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Andrew Peterson usually gets interviewed by publications like CCM Magazine, The Gospel Coalition, and World Magazine. He was kind enough to take a break from talking to respectable journalists in order to tell me about his public humiliations in pursuit of rock and roll stardom and literary greatness.
Welcome, Andrew Peterson, to Sad Stories Told for Laughs.
It’s an honor. I’m ready to bare my soul.
Good. The Rabbit Room readers have come to expect nothing less from my guests.
I’ve read all the other entries in this esteemed series, and I have to say, it’s been encouraging to know I’m not alone. I could relate to all of them–except for Nick Flora’s weird nudist story.
That was weird, wasn’t it?
You were a character yourself in a few of those stories.
I think you were in Jill P’s “Promoter who ran off with the money” story.
Oh, man! That’s the only story I’ve been a part of that got legal. Litigious? Whatever.
I did have the cops show up at a show of mine a long time ago…
Tell us about it.
I saw them lurking around the lobby, and when I asked the promoter about it he got all vague and shifty. I didn’t let up, and he finally admitted that there was a creepy stalker guy who claimed that Rich Mullins had sat next to him in class in college and stolen all his song lyrics.
That’s not the weird part.
Let’s hear the weird part, then.
The weird part is, for some reason he had it in his mind that I was Rich Mullins, and had been calling the church demanding to meet with me so he could extract the millions of dollars I supposedly owed him.
You mean he thought you were Rich Mullins in disguise? Or he was just utterly confused?
No, I think he was utterly confused. Deluded. Who isn’t deluded?
I’m not. At least, I’m not deluded enough to mistake you for Rich Mullins.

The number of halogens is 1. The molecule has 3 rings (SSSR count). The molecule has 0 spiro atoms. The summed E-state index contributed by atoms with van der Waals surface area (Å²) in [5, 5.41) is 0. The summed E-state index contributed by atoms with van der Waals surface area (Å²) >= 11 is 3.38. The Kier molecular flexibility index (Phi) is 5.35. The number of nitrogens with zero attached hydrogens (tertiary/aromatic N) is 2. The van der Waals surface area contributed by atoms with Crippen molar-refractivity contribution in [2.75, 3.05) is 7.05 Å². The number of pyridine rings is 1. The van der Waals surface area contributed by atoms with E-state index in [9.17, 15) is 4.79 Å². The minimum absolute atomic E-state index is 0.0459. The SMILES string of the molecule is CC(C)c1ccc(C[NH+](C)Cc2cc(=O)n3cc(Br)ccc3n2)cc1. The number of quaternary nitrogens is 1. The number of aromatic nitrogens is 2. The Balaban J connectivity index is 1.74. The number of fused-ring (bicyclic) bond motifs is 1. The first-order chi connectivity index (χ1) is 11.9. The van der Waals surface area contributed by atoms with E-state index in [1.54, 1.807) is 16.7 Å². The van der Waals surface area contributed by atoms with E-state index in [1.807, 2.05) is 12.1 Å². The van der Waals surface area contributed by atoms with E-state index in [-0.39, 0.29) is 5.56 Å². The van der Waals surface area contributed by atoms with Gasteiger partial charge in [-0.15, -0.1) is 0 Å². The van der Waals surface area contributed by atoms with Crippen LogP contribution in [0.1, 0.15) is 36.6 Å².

Anyway, they called the cops and they chased him off, and tried to keep it from me because they thought I’d be freaked out. I was delighted. I would have loved to have met that guy. I think.
Yes. That would have been better. You’re a man who’s willing to embrace the odd for the sake of a story.
As Ira Glass said (maybe he was quoting somebody), Great stories happen to those who can tell them.
That’s good. Maybe great stories happen to those who are willing to embellish.
That’s also true.
I have a cousin like that. He’s in prison now.
Is there a direct link between his willingness to embellish and his being imprisoned?
Time for me to do some soul-searching, then.
He was going around telling folks I had stolen his songs in college.
So if you’ve read previous episodes of this series, you know the main categories…odd venue, shifty promoter, finger puppets, public nudity.
Right. I have one that sort of falls in the Finger Puppets category. Last night some neighbors came over for a movie night, and their son Harrison was telling me that he had a traumatic experience when he was about 10 with the song “Sweet Home Alabama.”
One suspects many traumas have played out with that song as background. Most involving rope swings and bodies of water, probably.
Well, this one is the emotional equivalent of being pushed off a cliff into the muddy river before you could grab the rope.
Harrison was in this school of rock-type camp and was supposed to play electric guitar on that song, but right before he went on stage the kid who was supposed to sing backed out, so they made poor Harrison sing it. He said that was more or less the end of his music career. I tried to make him feel better with the following story.
The year after high school I toured with a terrible–and I mean terrible–rock band. We played top 40 and rock songs for middle and high school assemblies.
What was the name of this band?
I’d rather not say, what with Google and everything. One of my keep-me-up-at-night fears is that one day some video of this band will show up on YouTube.
Anyway, it was pretty rock and roll. We got paid $95 a week, and had to buy our own food. We did about fifteen shows a week: one in the morning at, say, the middle school; one in the afternoon at the high school; then we’d drive back to the town from the day before and do a night show. Five days a week, plus a show on Saturday, for eight months.
In some ways, for a kid from Lake Butler, Florida, it was a dream. In most ways, it was a nightmare.
I’m no personal finance genius, but that was terrible pay. Even for a boy from Lake Butler.
Yeah, but it was ROCK AND ROLL. We were playing Nirvana, Metallica, U2, the Cure, and Van Halen stuff. I knew it was bad, but it got me out of town. And as bad as the band was, I was playing music, and it was my job, and I was seeing the world. Well, I was seeing small towns in Minnesota and Wisconsin.